Perpetuating Jazz

Had a surprise visit from Harold Battiste, Jr., who is one of my favorite people in the world. Harold is a jazz saxophonist, composer, arranger and entrepreneur who has been featured many times on OffBeat’s pages. He has the distinction of having received the Best of The Beat Award for a Lifetime in Music, Music Education, as well as the “Heartbeat” Award for Keeping the Music Alive.

Harold Battiste, Jr. (Photo courtesy Kalamu ya Salaam)

Harold is still active at 79, and despite many health problems, continues to promote his life’s work of the continuation of jazz in New Orleans. Harold started AFO Records, the first black-owned record label in the US. AFO has produced many recordings over the years, including ones from jazz patriarch Ellis Marsalis, Alvin Batiste, Chuck Badie, Red Tyler, Tami Lynn, Jesse McBride, David Morgan, Geoff Clapp, Brian Blade and so many more, and will celebrate its 50th anniversary later in June of this year. His life story—one of the most affecting autobiographies I’ve ever read—is told in the book Unfinished Blues: Memories of a New Orleans Music Man, published last spring by the Historic New Orleans Collection.

Mr. Battiste (“Mr. Bat” to many of his students) is adamant in his campaign to keep jazz alive in New Orleans, and he realizes that education in jazz is one of the most important tasks we have. “You learn a lot with a degree,” he says, “but you learn a lot more in the school of actually playing music with people who are skilled and who give you a chance to learn and prove yourself. Art Blakey and the Jazz Messengers was that kind of university. ” Blakey’s band at one time included young musicians Donald Byrd, Johnny Griffin, Lee Morgan, Wayne Shorter, Freddie Hubbard, Keith Jarrett, Chuck Mangione, Woody Shaw, JoAnne Brackeen and Wynton Marsalis, among others. “Lionel Hampton had the same kind of thing going.”

“Where are these bands in New Orleans?” asks Mr. Battiste. “The University of New Orleans Jazz Studies Program has graduated some top jazz musicians who are now out in the world, working on their careers.” Battiste was a professor in this program at UNO. “They need to be able to have experiences like this to really learn their art and have the ability to develop their own style while they were in the city.”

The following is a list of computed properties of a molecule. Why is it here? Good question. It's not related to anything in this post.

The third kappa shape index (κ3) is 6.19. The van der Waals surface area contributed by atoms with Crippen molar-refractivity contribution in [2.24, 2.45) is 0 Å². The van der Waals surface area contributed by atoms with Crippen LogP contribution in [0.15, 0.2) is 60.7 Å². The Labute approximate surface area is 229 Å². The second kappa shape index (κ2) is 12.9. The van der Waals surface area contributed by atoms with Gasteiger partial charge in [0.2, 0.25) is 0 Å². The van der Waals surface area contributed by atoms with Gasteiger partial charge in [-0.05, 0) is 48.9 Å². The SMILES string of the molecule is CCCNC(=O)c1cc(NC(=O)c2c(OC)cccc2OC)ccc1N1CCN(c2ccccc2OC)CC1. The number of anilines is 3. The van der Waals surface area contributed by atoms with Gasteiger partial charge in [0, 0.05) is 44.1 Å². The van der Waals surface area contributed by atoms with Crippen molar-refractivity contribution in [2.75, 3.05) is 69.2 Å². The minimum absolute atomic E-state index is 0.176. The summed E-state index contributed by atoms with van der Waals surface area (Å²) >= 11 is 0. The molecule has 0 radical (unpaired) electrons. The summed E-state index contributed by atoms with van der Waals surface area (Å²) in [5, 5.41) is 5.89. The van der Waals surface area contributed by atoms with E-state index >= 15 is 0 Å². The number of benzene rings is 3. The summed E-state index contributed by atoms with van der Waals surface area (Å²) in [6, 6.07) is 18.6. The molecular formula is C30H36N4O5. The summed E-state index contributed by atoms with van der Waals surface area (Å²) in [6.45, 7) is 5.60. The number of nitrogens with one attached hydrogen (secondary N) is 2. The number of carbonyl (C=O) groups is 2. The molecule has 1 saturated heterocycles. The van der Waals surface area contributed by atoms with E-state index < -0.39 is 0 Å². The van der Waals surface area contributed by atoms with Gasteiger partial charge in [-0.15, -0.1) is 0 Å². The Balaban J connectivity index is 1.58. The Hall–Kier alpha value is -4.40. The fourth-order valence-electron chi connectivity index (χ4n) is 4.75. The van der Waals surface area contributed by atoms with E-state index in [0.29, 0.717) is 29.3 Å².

Come to think of it, we do have a New Orleans Jazz Orchestra in New Orleans. Is this the group that’s focused on training young musicians to develop and to fly on their own? So far, the only musician who’s seems to have made a name for himself nationally as player in NOJO is Irvin Mayfield—but the organization is admittedly, only a few years old. NOJO has also established a school for aspiring young jazz musicians at its New Orleans Jazz Institute housed at the University of New Orleans. But it has a long way to go before it’s developed the reputation and chops of a band like the Jazz Messengers.

It’s absolutely crucial that we maintain and strengthen our jazz heritage through your musicians in the city. Without that, New Orleans’ reputation and jazz culture will slowly but surely slip away from us.

  • guest

    I met Harold once at a book signing, what a kind man. I am so thankful for his work in keeping the jazz culture alive in New Orleans. I am moving back to Nola in the fall of 2011 and hope to find opportunities to volunteer [starting at OZ] in order to contribute to the jazz culture that has sustained and inspired my spirit. In deep gratitude

  • Kurt Nicewander

    As my wife, who was the secretary for the UNO music department for 13 years, says Harold is one of the most photogenic jazz musicians ever, and I hope we might see him on a jazzfest poster soon.

  • I met Mr. Battiste BEFORE I knew who Harold Battiste, Jr. is… What a phenomenal human being first and foremost….finding out his life story as I get to know him is the best Lagniappe EVER!!! I am so honored to know this man. Pamela Davis-Noland

  • John Doheny

    I’m surprised Harold didn’t mention Jesse Mcbride, a former student of his. Jesse had a residency every tusday night at Snug Harbor for years with his band the Next Generation (a concept he inherited from Mr. Bat) and incubated a number of rising stars within it, including drummer joe Dyson, bassist Max Moran, and altoist Rex Gregory. He
    continued the tradition at Donnas with a new crop of cats (drummer Darrien Douglas, altoist Oliver Bonie) until the joint closed down.

    These days Jesse meets every Wednesday in the band room at Tulane with yet another crowd of young players to work on the music, not having a venue hasn’t slowed him down one bit.

    John Doheny.

  • John Doheny

    I’m surprised Harold didn’t mention Jesse Mcbride, a former student of his. Jesse had a residency every tusday night at Snug Harbor for years with his band the Next Generation (a concept he inherited from Mr. Bat) and incubated a number of rising stars within it, including drummer joe Dyson, bassist Max Moran, and altoist Rex Gregory. He
    continued the tradition at Donnas with a new crop of cats (drummer Darrien Douglas, altoist Oliver Bonie) until the joint closed down.

    These days Jesse meets every Wednesday in the band room at Tulane with yet another crowd of young players to work on the music, not having a venue hasn’t slowed him down one bit.

    John Doheny.